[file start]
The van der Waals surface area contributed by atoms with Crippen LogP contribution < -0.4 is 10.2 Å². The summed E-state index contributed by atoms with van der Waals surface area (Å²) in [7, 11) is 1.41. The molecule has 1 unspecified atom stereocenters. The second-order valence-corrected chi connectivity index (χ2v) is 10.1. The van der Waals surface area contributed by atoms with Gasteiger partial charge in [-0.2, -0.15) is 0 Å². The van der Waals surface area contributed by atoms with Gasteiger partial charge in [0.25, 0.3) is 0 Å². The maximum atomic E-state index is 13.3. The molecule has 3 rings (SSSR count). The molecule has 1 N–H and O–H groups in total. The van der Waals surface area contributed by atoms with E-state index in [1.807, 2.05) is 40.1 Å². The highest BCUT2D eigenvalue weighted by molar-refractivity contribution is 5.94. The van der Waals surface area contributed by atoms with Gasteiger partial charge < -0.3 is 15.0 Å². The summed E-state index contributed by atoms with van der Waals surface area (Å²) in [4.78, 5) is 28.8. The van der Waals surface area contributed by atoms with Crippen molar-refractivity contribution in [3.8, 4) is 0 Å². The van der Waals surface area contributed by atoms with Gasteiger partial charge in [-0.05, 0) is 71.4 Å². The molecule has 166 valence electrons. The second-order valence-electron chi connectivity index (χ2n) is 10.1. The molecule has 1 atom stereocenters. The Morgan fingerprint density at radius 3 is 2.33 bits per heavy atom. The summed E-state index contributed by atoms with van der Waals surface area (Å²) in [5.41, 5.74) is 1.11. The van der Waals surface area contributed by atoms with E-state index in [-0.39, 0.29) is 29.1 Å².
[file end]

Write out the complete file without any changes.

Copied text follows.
The van der Waals surface area contributed by atoms with Crippen LogP contribution < -0.4 is 10.2 Å². The summed E-state index contributed by atoms with van der Waals surface area (Å²) in [7, 11) is 1.41. The molecule has 1 unspecified atom stereocenters. The second-order valence-corrected chi connectivity index (χ2v) is 10.1. The van der Waals surface area contributed by atoms with Gasteiger partial charge in [-0.2, -0.15) is 0 Å². The van der Waals surface area contributed by atoms with Gasteiger partial charge in [0.25, 0.3) is 0 Å². The maximum atomic E-state index is 13.3. The molecule has 3 rings (SSSR count). The molecule has 1 N–H and O–H groups in total. The van der Waals surface area contributed by atoms with E-state index in [1.807, 2.05) is 40.1 Å². The highest BCUT2D eigenvalue weighted by molar-refractivity contribution is 5.94. The van der Waals surface area contributed by atoms with Gasteiger partial charge < -0.3 is 15.0 Å². The summed E-state index contributed by atoms with van der Waals surface area (Å²) in [4.78, 5) is 28.8. The van der Waals surface area contributed by atoms with Crippen molar-refractivity contribution in [3.8, 4) is 0 Å². The van der Waals surface area contributed by atoms with Gasteiger partial charge in [-0.05, 0) is 71.4 Å². The molecule has 166 valence electrons. The second-order valence-electron chi connectivity index (χ2n) is 10.1. The molecule has 1 atom stereocenters. The Morgan fingerprint density at radius 3 is 2.33 bits per heavy atom. The summed E-state index contributed by atoms with van der Waals surface area (Å²) in [5.41, 5.74) is 1.11. The van der Waals surface area contributed by atoms with E-state index in [-0.39, 0.29) is 29.1 Å².